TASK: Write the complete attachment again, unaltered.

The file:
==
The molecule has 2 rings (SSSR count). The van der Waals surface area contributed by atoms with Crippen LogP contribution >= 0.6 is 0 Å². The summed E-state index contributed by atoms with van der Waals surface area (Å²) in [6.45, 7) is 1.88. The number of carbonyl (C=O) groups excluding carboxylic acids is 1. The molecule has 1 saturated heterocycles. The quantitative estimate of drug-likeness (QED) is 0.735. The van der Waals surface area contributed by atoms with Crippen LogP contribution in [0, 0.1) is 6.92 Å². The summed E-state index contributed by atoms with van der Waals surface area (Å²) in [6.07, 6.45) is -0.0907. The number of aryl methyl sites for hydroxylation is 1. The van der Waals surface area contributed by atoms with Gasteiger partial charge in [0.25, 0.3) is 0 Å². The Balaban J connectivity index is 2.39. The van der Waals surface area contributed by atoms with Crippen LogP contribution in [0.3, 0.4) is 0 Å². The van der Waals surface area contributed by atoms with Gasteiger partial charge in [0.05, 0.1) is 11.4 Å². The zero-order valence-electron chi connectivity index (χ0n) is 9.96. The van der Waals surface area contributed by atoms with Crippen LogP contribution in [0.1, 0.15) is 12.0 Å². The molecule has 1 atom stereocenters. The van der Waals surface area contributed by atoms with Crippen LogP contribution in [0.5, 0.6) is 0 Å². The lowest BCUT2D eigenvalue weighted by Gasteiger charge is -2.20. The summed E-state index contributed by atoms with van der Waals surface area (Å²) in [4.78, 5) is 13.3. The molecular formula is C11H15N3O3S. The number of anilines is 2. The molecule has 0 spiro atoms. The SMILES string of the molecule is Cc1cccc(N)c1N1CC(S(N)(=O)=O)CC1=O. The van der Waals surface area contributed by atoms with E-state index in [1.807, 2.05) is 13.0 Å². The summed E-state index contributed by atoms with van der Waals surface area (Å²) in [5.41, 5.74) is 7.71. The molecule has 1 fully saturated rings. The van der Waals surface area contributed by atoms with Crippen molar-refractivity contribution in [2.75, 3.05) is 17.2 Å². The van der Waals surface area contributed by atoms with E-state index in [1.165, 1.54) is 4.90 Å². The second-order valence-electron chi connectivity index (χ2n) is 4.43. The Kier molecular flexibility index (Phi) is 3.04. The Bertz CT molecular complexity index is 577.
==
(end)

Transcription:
The molecule has 2 rings (SSSR count). The van der Waals surface area contributed by atoms with Crippen LogP contribution >= 0.6 is 0 Å². The summed E-state index contributed by atoms with van der Waals surface area (Å²) in [6.45, 7) is 1.88. The number of carbonyl (C=O) groups excluding carboxylic acids is 1. The molecule has 1 saturated heterocycles. The quantitative estimate of drug-likeness (QED) is 0.735. The van der Waals surface area contributed by atoms with Crippen LogP contribution in [0, 0.1) is 6.92 Å². The summed E-state index contributed by atoms with van der Waals surface area (Å²) in [6.07, 6.45) is -0.0907. The number of aryl methyl sites for hydroxylation is 1. The van der Waals surface area contributed by atoms with Gasteiger partial charge in [0.25, 0.3) is 0 Å². The Balaban J connectivity index is 2.39. The van der Waals surface area contributed by atoms with Crippen LogP contribution in [0.3, 0.4) is 0 Å². The van der Waals surface area contributed by atoms with Gasteiger partial charge in [0.05, 0.1) is 11.4 Å². The zero-order valence-electron chi connectivity index (χ0n) is 9.96. The van der Waals surface area contributed by atoms with Crippen LogP contribution in [0.1, 0.15) is 12.0 Å². The molecule has 1 atom stereocenters. The van der Waals surface area contributed by atoms with Crippen LogP contribution in [0.5, 0.6) is 0 Å². The lowest BCUT2D eigenvalue weighted by Gasteiger charge is -2.20. The summed E-state index contributed by atoms with van der Waals surface area (Å²) in [4.78, 5) is 13.3. The molecular formula is C11H15N3O3S. The number of anilines is 2. The molecule has 0 spiro atoms. The SMILES string of the molecule is Cc1cccc(N)c1N1CC(S(N)(=O)=O)CC1=O. The van der Waals surface area contributed by atoms with E-state index in [1.807, 2.05) is 13.0 Å². The summed E-state index contributed by atoms with van der Waals surface area (Å²) in [5.41, 5.74) is 7.71. The molecule has 1 fully saturated rings. The van der Waals surface area contributed by atoms with Crippen molar-refractivity contribution in [2.75, 3.05) is 17.2 Å². The van der Waals surface area contributed by atoms with E-state index in [1.165, 1.54) is 4.90 Å². The second-order valence-electron chi connectivity index (χ2n) is 4.43. The Kier molecular flexibility index (Phi) is 3.04. The Bertz CT molecular complexity index is 577.